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The Medis Rangefinder – a very useful accessory from the 1960s

The Medis Rangefinder is an example of a very popular add-on accessory for many amateur photographers in the 1950s and 1960s. Although cameras with a built-in rangefinder were common at that time, many photographers had cameras with adjustable focus which didn’t have a rangefinder, and this type of device was a simple and cheap way to help correctly measure the distance from the camera to a photo subject.

I remember my Dad had a rangefinder – probably a boots unit because he bought much of his photo equipment at boots1, and used it with his Boots Beiretta viewfinder camera.

Photos of the Medis Rangefinder

In this gallery there are some photos of the Medis Rangefinder and some shots of the internal workings.

My Medis Rangefinder

I picked up my Medis Rangefinder when I recently bought a Braun Paxina 35 medium format camera, and the Medis was included with it – in fact, the inclusion of the rangefinder was a big reason for buying the Paxina.

Just to clarify how the rangefinder is used, there is a small eyepiece on the side of the unit where the distance wheel is. When you look through this eyepiece at a scene, you see two images. One is slightly yellow/green and the other a normal view.

When you turn the distance scale, the images move and when the two images are superimposed on each other and line up, you can read the distance that object is from you on the scale.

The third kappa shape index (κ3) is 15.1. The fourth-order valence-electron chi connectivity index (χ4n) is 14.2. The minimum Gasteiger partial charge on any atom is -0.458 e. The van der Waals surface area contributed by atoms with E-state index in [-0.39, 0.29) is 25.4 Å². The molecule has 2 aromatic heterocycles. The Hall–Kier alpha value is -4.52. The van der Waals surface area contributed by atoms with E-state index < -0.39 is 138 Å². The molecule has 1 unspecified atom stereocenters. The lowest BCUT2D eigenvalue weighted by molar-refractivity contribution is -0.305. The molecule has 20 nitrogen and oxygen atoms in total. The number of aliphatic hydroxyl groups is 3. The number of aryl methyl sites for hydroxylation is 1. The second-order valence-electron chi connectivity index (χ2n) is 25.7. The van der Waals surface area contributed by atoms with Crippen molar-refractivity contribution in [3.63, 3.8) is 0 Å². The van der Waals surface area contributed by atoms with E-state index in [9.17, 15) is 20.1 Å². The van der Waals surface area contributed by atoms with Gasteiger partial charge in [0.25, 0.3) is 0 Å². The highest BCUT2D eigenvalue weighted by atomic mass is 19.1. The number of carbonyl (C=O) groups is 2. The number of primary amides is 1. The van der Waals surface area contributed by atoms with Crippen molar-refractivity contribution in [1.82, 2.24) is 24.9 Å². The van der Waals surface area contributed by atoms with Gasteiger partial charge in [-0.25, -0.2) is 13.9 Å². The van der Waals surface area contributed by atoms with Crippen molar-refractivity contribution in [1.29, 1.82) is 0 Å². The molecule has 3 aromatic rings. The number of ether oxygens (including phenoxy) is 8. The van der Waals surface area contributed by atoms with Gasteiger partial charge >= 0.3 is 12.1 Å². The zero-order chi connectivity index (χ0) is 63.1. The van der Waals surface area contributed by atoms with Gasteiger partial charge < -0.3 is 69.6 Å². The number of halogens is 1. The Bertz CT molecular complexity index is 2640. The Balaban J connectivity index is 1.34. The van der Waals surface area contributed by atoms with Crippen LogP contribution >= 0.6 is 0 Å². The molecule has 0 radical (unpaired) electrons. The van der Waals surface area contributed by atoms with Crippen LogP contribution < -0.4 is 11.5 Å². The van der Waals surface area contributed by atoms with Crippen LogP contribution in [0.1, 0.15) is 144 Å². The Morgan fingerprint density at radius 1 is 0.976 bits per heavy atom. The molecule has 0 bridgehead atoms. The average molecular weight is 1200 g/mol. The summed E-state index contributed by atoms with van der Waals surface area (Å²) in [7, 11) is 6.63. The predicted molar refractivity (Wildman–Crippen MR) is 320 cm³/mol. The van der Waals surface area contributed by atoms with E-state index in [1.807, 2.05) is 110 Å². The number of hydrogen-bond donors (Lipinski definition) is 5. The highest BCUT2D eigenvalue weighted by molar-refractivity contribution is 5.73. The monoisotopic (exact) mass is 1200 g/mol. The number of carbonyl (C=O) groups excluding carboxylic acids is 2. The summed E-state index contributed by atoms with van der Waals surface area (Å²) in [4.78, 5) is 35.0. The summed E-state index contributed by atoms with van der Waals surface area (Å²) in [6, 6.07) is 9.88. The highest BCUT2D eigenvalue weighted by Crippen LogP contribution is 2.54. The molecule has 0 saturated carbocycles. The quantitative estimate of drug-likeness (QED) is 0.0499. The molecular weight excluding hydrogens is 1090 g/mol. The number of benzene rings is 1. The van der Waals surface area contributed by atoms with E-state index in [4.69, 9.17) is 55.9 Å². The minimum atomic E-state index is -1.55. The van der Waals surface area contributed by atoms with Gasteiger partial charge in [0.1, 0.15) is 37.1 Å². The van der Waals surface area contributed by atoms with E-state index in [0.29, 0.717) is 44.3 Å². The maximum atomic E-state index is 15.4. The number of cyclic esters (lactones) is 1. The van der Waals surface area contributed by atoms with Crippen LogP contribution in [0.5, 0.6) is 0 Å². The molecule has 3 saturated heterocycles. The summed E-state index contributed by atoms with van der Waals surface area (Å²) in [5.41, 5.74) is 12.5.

When I took it out of its leather case and tried it out, I found it was a bit out of calibration at infinity, and also the two images didn’t line up vertically when I looked through the eyepiece to try it out. As it happens, both of these issues were easy to fix, as I’ll describe below.

Fixing the Medis Rangefinder

The actual calibration of the unit at infinity was the simplest issue to fix. When I looked closely at the unit, I could see there is a knurled knob in the centre of the distance scale.

The Medis Rangefinder - a very useful accessory from the 1960s 10
Rangefinder Calibration

Turning this centre knob calibrates the unit, so all I needed to do was look at something on the horizon, set the scale to infinity, and then adjust the central wheel until the images in the eyepiece aligned. It was a little fiddly to do whilst holding the unit up to my eye, but a couple of attempts got it done.

To calibrate the vertical alignment, I needed to take the unit apart, which involved removing the two screws on the eyepiece side, and loosening four grub screws in the base. The pictures above show the inside of the unit.

What I found is that a small screw on the movable mirror arm adjusts the vertical positioning. It was sealed with a drop of varnish or something similar, so I put a drop of acetone on the screw to soften it, and then made small adjustments until the two images were aligned.

Once the screw was properly set, I used some Loctite 638 to re-seal the screw and re-assembled the unit.

Although I said at the start of this piece that the rangefinder was a useful accessory in the 1950s and 60s, it is still actually quite useful for us camera collectors even today. Anyone who wants to practice photography with a manual focus camera without any form of focus aid would find this tool helpful.

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I’m a software developer by profession but I’ve been taking pictures since I was about 8 years old. In that time I’ve owned cameras of all types and sizes from 120 roll film thro’ 35mm to my current Pentax K-5, Ricoh GXR + P10/S10/A12 28mm/A12 50mm, Canon S95 and recently acquired Sony NEX 6.

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